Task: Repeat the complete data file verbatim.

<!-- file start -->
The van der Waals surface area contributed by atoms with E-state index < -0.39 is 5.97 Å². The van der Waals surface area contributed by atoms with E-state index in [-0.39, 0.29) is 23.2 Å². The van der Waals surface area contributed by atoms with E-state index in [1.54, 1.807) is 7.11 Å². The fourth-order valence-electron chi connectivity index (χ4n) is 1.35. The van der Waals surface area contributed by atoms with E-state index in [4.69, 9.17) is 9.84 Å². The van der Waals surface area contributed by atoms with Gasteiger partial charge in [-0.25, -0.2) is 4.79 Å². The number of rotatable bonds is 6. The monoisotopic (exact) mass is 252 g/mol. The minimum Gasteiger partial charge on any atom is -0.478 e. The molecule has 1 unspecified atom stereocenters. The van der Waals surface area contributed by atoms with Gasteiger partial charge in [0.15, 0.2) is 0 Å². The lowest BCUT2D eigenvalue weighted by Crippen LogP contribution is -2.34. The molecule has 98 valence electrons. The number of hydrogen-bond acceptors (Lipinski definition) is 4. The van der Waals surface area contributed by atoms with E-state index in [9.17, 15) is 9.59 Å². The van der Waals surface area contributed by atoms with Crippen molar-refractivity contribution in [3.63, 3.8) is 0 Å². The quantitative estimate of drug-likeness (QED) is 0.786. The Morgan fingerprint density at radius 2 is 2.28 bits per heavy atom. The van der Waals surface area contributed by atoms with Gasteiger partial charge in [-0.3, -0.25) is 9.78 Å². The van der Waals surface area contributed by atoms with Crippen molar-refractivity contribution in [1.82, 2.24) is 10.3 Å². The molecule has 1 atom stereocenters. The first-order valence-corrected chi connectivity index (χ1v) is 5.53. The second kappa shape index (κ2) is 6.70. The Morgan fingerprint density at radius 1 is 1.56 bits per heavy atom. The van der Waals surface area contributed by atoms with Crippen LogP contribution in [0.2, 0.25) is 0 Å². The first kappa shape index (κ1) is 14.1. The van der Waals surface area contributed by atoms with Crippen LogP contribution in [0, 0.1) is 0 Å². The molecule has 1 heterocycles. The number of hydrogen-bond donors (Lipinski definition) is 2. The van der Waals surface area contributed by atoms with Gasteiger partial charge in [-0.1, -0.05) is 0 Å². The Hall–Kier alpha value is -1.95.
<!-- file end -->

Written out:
The van der Waals surface area contributed by atoms with E-state index < -0.39 is 5.97 Å². The van der Waals surface area contributed by atoms with E-state index in [-0.39, 0.29) is 23.2 Å². The van der Waals surface area contributed by atoms with E-state index in [1.54, 1.807) is 7.11 Å². The fourth-order valence-electron chi connectivity index (χ4n) is 1.35. The van der Waals surface area contributed by atoms with E-state index in [4.69, 9.17) is 9.84 Å². The van der Waals surface area contributed by atoms with Gasteiger partial charge in [-0.25, -0.2) is 4.79 Å². The number of rotatable bonds is 6. The monoisotopic (exact) mass is 252 g/mol. The minimum Gasteiger partial charge on any atom is -0.478 e. The molecule has 1 unspecified atom stereocenters. The van der Waals surface area contributed by atoms with Gasteiger partial charge in [0.15, 0.2) is 0 Å². The lowest BCUT2D eigenvalue weighted by Crippen LogP contribution is -2.34. The molecule has 98 valence electrons. The number of hydrogen-bond acceptors (Lipinski definition) is 4. The van der Waals surface area contributed by atoms with E-state index in [9.17, 15) is 9.59 Å². The van der Waals surface area contributed by atoms with Crippen molar-refractivity contribution in [3.63, 3.8) is 0 Å². The quantitative estimate of drug-likeness (QED) is 0.786. The Morgan fingerprint density at radius 2 is 2.28 bits per heavy atom. The van der Waals surface area contributed by atoms with Gasteiger partial charge in [-0.3, -0.25) is 9.78 Å². The van der Waals surface area contributed by atoms with Crippen molar-refractivity contribution in [1.82, 2.24) is 10.3 Å². The molecule has 1 atom stereocenters. The first-order valence-corrected chi connectivity index (χ1v) is 5.53. The second kappa shape index (κ2) is 6.70. The Morgan fingerprint density at radius 1 is 1.56 bits per heavy atom. The van der Waals surface area contributed by atoms with Crippen LogP contribution in [0.2, 0.25) is 0 Å². The first kappa shape index (κ1) is 14.1. The van der Waals surface area contributed by atoms with Crippen LogP contribution in [0, 0.1) is 0 Å². The molecule has 1 heterocycles. The number of hydrogen-bond donors (Lipinski definition) is 2. The van der Waals surface area contributed by atoms with Gasteiger partial charge in [-0.1, -0.05) is 0 Å². The Hall–Kier alpha value is -1.95.